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ASCAP in action: organization goes after alleged wrongdoers

Pay if you play.

That is the bottom-line take of the venerable American Society of Composers, Authors and Publishers, a nonprofit organization that has been safeguarding the rights of musical copyright holders for more than a century

If you’re not readily familiar with that group, we suspect you’ll have an immediate “aha” moment upon seeing the shorthand acronym ASCAP.

Various organizations across the United States and globally have sizable stables of musical talent that they protect by requiring consumers to pay for the right to hear copyrighted works.

ASCAP is central in that universe. One recent article chronicling litigious action taken by ASCAP against multiple entertainment establishments states that the company “counts about 725,000 members with a repertory of 11.5 million songs.”

ASCAP representatives don’t demand a few cents from bar owners and other commercial entities every time they play an artist’s song, of course. That would be an unworkable proposition. What ASCAP does do is assess the general amount of protected music played n an establishment and demand periodic payments based on that use. A radio station’s fee will logically be materially different from what is charged a small bar with a jukebox and a few patrons.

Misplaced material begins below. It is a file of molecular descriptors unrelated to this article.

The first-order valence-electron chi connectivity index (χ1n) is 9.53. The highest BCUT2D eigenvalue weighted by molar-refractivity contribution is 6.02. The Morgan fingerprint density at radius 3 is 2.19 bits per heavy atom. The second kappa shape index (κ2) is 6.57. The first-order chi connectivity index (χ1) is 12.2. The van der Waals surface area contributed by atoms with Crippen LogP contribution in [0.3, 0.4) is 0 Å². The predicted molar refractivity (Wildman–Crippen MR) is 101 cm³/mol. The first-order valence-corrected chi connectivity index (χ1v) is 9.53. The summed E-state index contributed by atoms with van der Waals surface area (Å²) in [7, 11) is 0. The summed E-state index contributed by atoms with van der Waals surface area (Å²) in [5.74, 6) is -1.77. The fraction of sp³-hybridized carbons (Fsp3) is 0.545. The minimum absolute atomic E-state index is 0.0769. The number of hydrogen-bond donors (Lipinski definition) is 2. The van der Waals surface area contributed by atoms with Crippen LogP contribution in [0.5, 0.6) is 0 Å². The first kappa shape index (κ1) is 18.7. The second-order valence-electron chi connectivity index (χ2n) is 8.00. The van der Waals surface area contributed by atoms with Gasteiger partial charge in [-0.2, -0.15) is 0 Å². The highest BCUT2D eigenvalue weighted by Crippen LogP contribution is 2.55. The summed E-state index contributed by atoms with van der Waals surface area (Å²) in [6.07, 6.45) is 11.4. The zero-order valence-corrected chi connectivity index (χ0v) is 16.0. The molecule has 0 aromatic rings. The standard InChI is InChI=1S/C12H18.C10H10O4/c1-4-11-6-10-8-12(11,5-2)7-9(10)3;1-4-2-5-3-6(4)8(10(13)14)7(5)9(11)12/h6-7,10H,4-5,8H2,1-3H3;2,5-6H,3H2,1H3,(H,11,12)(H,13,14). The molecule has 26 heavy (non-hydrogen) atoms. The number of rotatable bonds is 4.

Disputes understandably arise occasionally concerning ASCAP’s fee assessments, which is a reality that is underscored by multiple lawsuits filed recently by the organization. The music society filed lawsuits against 19 businesses nationally last week, alleging their lack of required payments for music owned by ASCAP clients.

One defendant – a busy bar – decries ASCAP’s action as the work of “bullies” having “a ridiculous way of deciding how much money each place has to pay.”

ASCAP obviously has a different perspective, stressing its right to collect fees for clients entitled to be compensated for their ownership rights.

An organizational spokesperson says that ASCAP invokes litigation only “as a last resort.”

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